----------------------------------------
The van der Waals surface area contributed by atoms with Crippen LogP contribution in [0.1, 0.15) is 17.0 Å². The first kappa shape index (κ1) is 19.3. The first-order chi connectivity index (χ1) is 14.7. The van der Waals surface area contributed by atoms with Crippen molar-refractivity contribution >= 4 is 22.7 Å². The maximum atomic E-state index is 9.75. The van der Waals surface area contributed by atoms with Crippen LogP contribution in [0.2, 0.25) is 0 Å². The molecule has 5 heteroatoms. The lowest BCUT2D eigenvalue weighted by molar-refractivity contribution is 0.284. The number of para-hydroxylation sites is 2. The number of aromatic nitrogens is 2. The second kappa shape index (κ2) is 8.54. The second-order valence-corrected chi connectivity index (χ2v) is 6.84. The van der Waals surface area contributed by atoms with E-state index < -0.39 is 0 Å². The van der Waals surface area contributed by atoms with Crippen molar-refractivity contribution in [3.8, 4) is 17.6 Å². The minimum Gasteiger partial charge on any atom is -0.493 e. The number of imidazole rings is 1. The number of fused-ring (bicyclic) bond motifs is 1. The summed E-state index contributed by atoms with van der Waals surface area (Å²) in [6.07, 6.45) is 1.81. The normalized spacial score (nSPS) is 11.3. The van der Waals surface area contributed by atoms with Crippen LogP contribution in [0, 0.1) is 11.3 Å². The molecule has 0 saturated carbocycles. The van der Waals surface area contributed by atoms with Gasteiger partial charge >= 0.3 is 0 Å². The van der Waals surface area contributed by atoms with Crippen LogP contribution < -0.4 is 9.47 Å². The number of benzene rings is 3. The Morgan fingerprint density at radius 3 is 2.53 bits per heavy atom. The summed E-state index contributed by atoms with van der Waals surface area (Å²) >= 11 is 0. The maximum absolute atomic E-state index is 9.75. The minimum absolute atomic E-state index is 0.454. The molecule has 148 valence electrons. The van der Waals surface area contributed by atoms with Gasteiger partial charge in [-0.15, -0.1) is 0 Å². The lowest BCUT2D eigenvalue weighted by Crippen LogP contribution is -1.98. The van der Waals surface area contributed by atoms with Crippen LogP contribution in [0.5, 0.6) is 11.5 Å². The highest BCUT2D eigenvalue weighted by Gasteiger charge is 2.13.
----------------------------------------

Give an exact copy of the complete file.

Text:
The van der Waals surface area contributed by atoms with Crippen LogP contribution in [0.1, 0.15) is 17.0 Å². The first kappa shape index (κ1) is 19.3. The first-order chi connectivity index (χ1) is 14.7. The van der Waals surface area contributed by atoms with Crippen molar-refractivity contribution >= 4 is 22.7 Å². The maximum atomic E-state index is 9.75. The van der Waals surface area contributed by atoms with Crippen LogP contribution in [0.2, 0.25) is 0 Å². The molecule has 5 heteroatoms. The lowest BCUT2D eigenvalue weighted by molar-refractivity contribution is 0.284. The number of para-hydroxylation sites is 2. The number of aromatic nitrogens is 2. The second kappa shape index (κ2) is 8.54. The second-order valence-corrected chi connectivity index (χ2v) is 6.84. The van der Waals surface area contributed by atoms with E-state index < -0.39 is 0 Å². The van der Waals surface area contributed by atoms with Crippen molar-refractivity contribution in [3.8, 4) is 17.6 Å². The minimum Gasteiger partial charge on any atom is -0.493 e. The number of imidazole rings is 1. The number of fused-ring (bicyclic) bond motifs is 1. The summed E-state index contributed by atoms with van der Waals surface area (Å²) in [6.07, 6.45) is 1.81. The normalized spacial score (nSPS) is 11.3. The van der Waals surface area contributed by atoms with Crippen LogP contribution in [0, 0.1) is 11.3 Å². The molecule has 0 saturated carbocycles. The van der Waals surface area contributed by atoms with Gasteiger partial charge >= 0.3 is 0 Å². The van der Waals surface area contributed by atoms with Crippen LogP contribution < -0.4 is 9.47 Å². The number of benzene rings is 3. The Morgan fingerprint density at radius 3 is 2.53 bits per heavy atom. The summed E-state index contributed by atoms with van der Waals surface area (Å²) >= 11 is 0. The maximum absolute atomic E-state index is 9.75. The minimum absolute atomic E-state index is 0.454. The molecule has 148 valence electrons. The van der Waals surface area contributed by atoms with Gasteiger partial charge in [-0.15, -0.1) is 0 Å². The lowest BCUT2D eigenvalue weighted by Crippen LogP contribution is -1.98. The van der Waals surface area contributed by atoms with Crippen LogP contribution in [0.5, 0.6) is 11.5 Å². The highest BCUT2D eigenvalue weighted by Gasteiger charge is 2.13.